food is converted into heat transfer and work done while the body is at
complete rest. The body adjusts its basal metabolic rate to compensate
(partially) for over-eating or under-eating. The body will decrease the
metabolic rate rather than eliminate its own fat to replace lost food intake.
You will become more easily chilled and feel less energetic as a result of the
lower metabolic rate, and you will not lose weight as fast as before. Exercise
helps with weight loss because it produces both heat transfer from your body
and work, and raises your metabolic rate even when you are at rest.

Metabolic processes are chemical reactions and these
often involve generation of heat. Living organisms, however, do not follow all
the laws of thermodynamics. Organisms are open systems that exchange matter and
energy with their surroundings. This means that living systems are not in
equilibrium, but instead are dissipative systems that maintain their state of
high complexity. Cellular metabolism couples the spontaneous processes of
catabolism with the non-spontaneous processes of anabolism. In
thermodynamic terms, metabolism maintains the balance.

Entropy is associated with isolated systems, the
passage of time, uncertainty and disorder. In contrast, the experience with the
surrounding involves dissolving the barriers between the self and the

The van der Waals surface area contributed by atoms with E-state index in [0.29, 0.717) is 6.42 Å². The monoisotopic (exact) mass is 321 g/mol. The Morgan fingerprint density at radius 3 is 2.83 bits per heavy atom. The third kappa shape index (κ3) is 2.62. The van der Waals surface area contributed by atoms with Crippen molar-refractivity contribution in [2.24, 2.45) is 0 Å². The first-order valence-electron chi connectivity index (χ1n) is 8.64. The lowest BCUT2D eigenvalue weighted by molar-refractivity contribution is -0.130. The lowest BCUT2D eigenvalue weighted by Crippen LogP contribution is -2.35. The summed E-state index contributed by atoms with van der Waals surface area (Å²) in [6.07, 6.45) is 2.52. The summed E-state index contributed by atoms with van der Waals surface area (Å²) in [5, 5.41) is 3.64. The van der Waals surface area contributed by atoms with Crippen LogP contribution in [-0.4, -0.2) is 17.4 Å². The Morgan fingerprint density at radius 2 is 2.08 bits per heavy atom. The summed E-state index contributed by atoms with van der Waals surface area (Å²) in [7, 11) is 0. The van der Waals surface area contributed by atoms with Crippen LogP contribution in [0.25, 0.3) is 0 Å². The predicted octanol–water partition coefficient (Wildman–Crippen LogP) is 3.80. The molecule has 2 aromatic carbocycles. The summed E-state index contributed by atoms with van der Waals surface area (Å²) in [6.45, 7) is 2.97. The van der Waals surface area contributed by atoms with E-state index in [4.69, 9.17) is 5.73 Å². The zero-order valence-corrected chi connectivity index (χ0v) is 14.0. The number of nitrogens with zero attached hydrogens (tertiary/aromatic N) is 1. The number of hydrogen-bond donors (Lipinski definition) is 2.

environment and is consistent with a state of minimum entropy that involves a
sense of order and certainty and the state of bliss. The idea that wellness and
positive psychological states require “open systems” is recognised within
common language with the idea of an “open heart” or “open mind”. Thus, while
the enlightened state suggests an open state of mind, the states of pain and
disease imply an increase in entropy within isolated systems created by a
disruption to the flow of matter, energy or information. Such disruption can be
seen to apply at many levels with disorder arising from different types of
obstructions, ranging from blocks in enzyme pathways and biochemical processes,
to mechanical disruptions in arteries, veins, ureters, intestines or nerves, as
well as blockages in emotional expression or thought processes creating a closed